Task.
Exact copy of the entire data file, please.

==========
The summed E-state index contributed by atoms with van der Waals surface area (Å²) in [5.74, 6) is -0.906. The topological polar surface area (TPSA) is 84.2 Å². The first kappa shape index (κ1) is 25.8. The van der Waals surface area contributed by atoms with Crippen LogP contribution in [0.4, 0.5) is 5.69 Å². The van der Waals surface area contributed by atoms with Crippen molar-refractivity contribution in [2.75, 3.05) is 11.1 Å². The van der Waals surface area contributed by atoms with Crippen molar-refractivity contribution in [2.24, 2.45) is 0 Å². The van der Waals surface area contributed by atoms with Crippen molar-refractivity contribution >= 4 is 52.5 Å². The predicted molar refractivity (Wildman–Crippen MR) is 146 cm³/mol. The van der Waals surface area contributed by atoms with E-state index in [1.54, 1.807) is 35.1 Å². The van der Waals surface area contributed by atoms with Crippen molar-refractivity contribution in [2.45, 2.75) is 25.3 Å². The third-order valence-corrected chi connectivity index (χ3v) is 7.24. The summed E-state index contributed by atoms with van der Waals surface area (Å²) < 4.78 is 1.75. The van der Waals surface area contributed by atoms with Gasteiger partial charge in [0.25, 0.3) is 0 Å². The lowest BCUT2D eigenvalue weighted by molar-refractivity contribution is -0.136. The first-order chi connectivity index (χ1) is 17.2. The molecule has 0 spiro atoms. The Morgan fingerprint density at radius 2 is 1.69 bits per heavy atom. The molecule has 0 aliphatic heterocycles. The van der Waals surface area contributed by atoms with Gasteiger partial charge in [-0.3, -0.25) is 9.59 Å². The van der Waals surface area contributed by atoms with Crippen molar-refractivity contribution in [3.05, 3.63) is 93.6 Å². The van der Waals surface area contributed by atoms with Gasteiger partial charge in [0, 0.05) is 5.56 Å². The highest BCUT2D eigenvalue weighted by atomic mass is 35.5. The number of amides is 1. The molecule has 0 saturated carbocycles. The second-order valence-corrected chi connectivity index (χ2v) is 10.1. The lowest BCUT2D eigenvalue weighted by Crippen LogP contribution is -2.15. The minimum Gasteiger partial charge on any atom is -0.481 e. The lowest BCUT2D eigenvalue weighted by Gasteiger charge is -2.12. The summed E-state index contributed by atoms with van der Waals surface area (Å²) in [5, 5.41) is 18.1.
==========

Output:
The summed E-state index contributed by atoms with van der Waals surface area (Å²) in [5.74, 6) is -0.906. The topological polar surface area (TPSA) is 84.2 Å². The first kappa shape index (κ1) is 25.8. The van der Waals surface area contributed by atoms with Crippen LogP contribution in [0.4, 0.5) is 5.69 Å². The van der Waals surface area contributed by atoms with Crippen molar-refractivity contribution in [2.75, 3.05) is 11.1 Å². The van der Waals surface area contributed by atoms with Crippen molar-refractivity contribution in [2.24, 2.45) is 0 Å². The van der Waals surface area contributed by atoms with Crippen molar-refractivity contribution >= 4 is 52.5 Å². The predicted molar refractivity (Wildman–Crippen MR) is 146 cm³/mol. The van der Waals surface area contributed by atoms with E-state index in [1.54, 1.807) is 35.1 Å². The van der Waals surface area contributed by atoms with Crippen molar-refractivity contribution in [2.45, 2.75) is 25.3 Å². The third-order valence-corrected chi connectivity index (χ3v) is 7.24. The summed E-state index contributed by atoms with van der Waals surface area (Å²) < 4.78 is 1.75. The van der Waals surface area contributed by atoms with Gasteiger partial charge in [0.25, 0.3) is 0 Å². The lowest BCUT2D eigenvalue weighted by molar-refractivity contribution is -0.136. The first-order chi connectivity index (χ1) is 17.2. The molecule has 0 spiro atoms. The Morgan fingerprint density at radius 2 is 1.69 bits per heavy atom. The molecule has 0 aliphatic heterocycles. The van der Waals surface area contributed by atoms with Gasteiger partial charge in [-0.3, -0.25) is 9.59 Å². The van der Waals surface area contributed by atoms with Crippen molar-refractivity contribution in [3.05, 3.63) is 93.6 Å². The van der Waals surface area contributed by atoms with Gasteiger partial charge in [0, 0.05) is 5.56 Å². The highest BCUT2D eigenvalue weighted by atomic mass is 35.5. The number of amides is 1. The molecule has 0 saturated carbocycles. The second-order valence-corrected chi connectivity index (χ2v) is 10.1. The lowest BCUT2D eigenvalue weighted by Crippen LogP contribution is -2.15. The minimum Gasteiger partial charge on any atom is -0.481 e. The lowest BCUT2D eigenvalue weighted by Gasteiger charge is -2.12. The summed E-state index contributed by atoms with van der Waals surface area (Å²) in [5, 5.41) is 18.1.